The recovery… and he comes up swinging!
Then, this morning, liquor giant Constellation Brands (STZ.N) put up $5B at a premium to market to take a stake in Canopy, and remind us all that Linton looking like a slob on TV doesn’t have anything to do with anything. Those barriers to entry still exist, and they exist in all jurisdictions. Canopy is still the first mover and largest player. A $5B leveraged investment shows the market that Constellation is serious about hedging out what they stand to lose from the portion of their revenue (US$7.5B last year) that legal cannabis stands to cannibalize. It’s the only investment the $41B company could reasonably make without being laughed at.
The deal gives Canopy $5B in green money, and puts that surfer bro and his team in the immediate driver’s seat both domestically and internationally. They already had $657 in cash June 30th. Canopy lists $620 million in debt.
Just like that, the trade was back on. Aurora was up 19.5% on 35 million shares in volume. Aph was up 20.5% on 10 million shares in volume. Hexo was up 12% on twice its average volume.
The rumor mill went from being shut down for care and maintenance to full-tilt at whiplash speed. Prospective big-dollar buyers in big liquor and private equity are being whispered loud enough to be overheard in bars and coffee shops by rounders with special knowledge of advanced talks they’re in with whichever junior LP is smart enough to pay for the promotion.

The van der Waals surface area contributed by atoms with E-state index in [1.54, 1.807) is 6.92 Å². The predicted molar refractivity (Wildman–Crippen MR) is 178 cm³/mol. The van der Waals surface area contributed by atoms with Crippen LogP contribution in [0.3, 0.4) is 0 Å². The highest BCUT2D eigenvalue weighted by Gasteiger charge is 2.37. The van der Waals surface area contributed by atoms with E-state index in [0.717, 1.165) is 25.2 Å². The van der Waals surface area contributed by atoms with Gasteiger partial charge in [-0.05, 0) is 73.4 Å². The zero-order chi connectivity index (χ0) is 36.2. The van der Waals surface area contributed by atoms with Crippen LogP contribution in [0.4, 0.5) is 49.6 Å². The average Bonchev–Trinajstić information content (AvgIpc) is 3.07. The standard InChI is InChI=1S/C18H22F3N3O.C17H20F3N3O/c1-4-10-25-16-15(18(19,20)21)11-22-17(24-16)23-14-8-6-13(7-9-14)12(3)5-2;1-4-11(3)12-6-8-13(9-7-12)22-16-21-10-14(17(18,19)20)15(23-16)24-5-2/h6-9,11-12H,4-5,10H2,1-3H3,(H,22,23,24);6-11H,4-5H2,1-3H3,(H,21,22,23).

This thing found its bearings right where it left them. It’s still a market full of potential. $30B is cheap for all the pot cos in the world, and we’re still in an equities market that’s keen to bet on the next move, chasing the next big event.
The next round
The fundamentals that matter to mature businesses (like whether or not the business makes money as an enterprize) are going to matter to the market when these are mature businesses. At the moment, fundamentals like the gross margin of active facilities should matter. They definitely matter to private equity, big liquor or big-fish cannabis companies who are shopping for accretive acquisitions, but they don’t matter to the street. Way too complicated.
It’s an instagram-style attention economy out there. Companies would do well to hire publicists and get themselves mentioned in the same breath as big-cap liquor co’s, then make a big show out of refusing to discuss rumors like that on James West’s show. The companies who can create the most splash will get the attention of the herd in the short term.
The rub is: which company is going to produce the most attention grabbing headline is a hard thing to handicap. Moreover, there’s no way to tell when it’ll stop working. As soon as a big splash fails to reverberate, the trade will be off again, and the best thing to look for in a weed stock will be something else entirely.
Maybe even sales volume or operational efficiency…
Feature image of Mickey Ward and Arturo Gatti beating the hell out of each other taken from tsmplug.com